Back Comments (2) Share:
Facebook Button
Ernesto “Che” Guevara: revolutionary, communist, liberator of Cuba, connoisseur of fine cigars. Child of privilege and wealth? Severe asthmatic? One semester away from a doctor’s license? Oh, the things I didn’t know about the Commandante could fill a book - several in fact. Several that I swear I’ll get to reading some day. Honest. My well of knowledge when it comes to one of my personal heroes is painfully dry. Fortunately for me, Walter Salles’ Motorcycle Diaries has seen a DVD release. Now I can put off reading those books a little bit longer.

Motorcycle Diaries
In the year 1952, Ernesto ‘Fuser’ Guevara and his friend Alberto Granado leave their sheltered, upper class homes on a rickety motorcycle. Their goal is to travel across South America, a continent they lived on, but don’t know nearly as well as others that are an ocean away. They want to meet new people, explore new environments, and above all, have a good time doing it. Both are mere semesters away from graduation (Ernesto in medicine, Alberto in biochemistry) and they leave with a need to find themselves before their inevitable lapses into responsible, adult lives. So far, their journey is not very memorable. Every year, around the world, young men take road trips in order to ‘find themselves’, in preparation for inevitable descents into banality. It is where these men found themselves at the end of their journey that made it one worthy of note.

Their first stop is the aristocratic school of Fuser’s ‘girlfriend’. The food is plentiful, the people elegant and educated. Against Alberto’s wishes they stay for six days, falling quickly behind schedule. Alberto eventually pulls Fuser away and their journey is re-invigorated. As time and kilometers pass they find themselves literally and figuratively further and further away from their privileged lives. The people around them become progressively poorer and earthier. Fuser and Alberto remain largely ignorant to this, and instead (rightfully) concern themselves with their own newfound hunger and poverty. They learn to rough it, to sleep where they can and eat what they can. In effect they themselves begin to become poorer and earthier.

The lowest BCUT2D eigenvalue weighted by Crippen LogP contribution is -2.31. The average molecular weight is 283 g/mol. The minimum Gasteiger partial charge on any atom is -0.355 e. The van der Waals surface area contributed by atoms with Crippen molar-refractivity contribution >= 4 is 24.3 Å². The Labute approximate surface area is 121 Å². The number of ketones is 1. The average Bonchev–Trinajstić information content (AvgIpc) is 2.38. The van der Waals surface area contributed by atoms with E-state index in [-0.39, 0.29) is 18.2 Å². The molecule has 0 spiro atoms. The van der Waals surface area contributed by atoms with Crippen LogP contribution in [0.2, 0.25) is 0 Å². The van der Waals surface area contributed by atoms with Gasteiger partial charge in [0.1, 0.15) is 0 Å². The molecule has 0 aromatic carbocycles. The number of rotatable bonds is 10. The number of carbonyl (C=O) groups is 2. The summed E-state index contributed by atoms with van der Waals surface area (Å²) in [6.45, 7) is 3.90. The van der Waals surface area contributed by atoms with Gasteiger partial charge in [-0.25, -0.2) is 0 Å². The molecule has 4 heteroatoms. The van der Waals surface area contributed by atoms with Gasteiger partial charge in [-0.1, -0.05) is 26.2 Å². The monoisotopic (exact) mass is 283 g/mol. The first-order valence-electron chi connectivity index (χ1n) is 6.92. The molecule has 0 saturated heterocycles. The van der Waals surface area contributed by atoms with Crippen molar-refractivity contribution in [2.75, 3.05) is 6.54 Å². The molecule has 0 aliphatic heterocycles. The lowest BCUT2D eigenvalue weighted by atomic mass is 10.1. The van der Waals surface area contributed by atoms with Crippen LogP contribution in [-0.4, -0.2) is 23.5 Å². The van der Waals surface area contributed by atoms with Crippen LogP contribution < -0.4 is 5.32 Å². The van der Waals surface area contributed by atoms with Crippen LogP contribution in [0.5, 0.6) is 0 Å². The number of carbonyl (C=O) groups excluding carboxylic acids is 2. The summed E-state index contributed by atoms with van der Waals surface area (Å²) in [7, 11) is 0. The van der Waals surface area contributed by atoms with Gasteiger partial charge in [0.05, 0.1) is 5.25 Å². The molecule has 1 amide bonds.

They continue using con artists’ techniques to score free shelter, food, and services. Life is getting tougher but there’s still time for fun, dancing, and sex. When they finally reach Chile, Fuser begins actually talking to people with the intention of understanding them as human beings. He gets to know workers, labourers, and technicians. When they enter the mountains outside of the cities and meet the indigenous peoples of Chile, Fuser begins to show signs of a true change. He begins to see the atrocities beseeching the common people. When they finally arrive at a leper colony they’d intended on visiting for educational purposes, ‘Fuser’ Guevara is a new man, and well on his way to becoming the legendary ‘Che’ Guevara. He begins to break the rules, question the answers and seems to understand his calling in life.

Motorcycle Diaries
Motorcycle Diariesis a film that comes with a lot of heavy baggage. It’s the story of a controversial man, and thus will be a controversial film in some circles. Fortunately, the film is more concerned with the “hows” than the “whys”. Though its obvious political message remains a constant undercurrent, non-complacent viewers can still enjoy themselves. It’s not until the halfway point that the word ‘communist’ is even mentioned, and it’s not until after that that Fuser can be seen as truly giving himself over to Che. His guilty thoughts are represented poignantly by black and white images of the poor and neglected staring blankly at him. His humanity and ideas overtake him, and he is slowly molded from a boy into a man before our eyes. When Alberto makes a joke about breeding out the current regime, Fuser looks at him and states with a straight face; “A revolution without guns? It wouldn’t work.”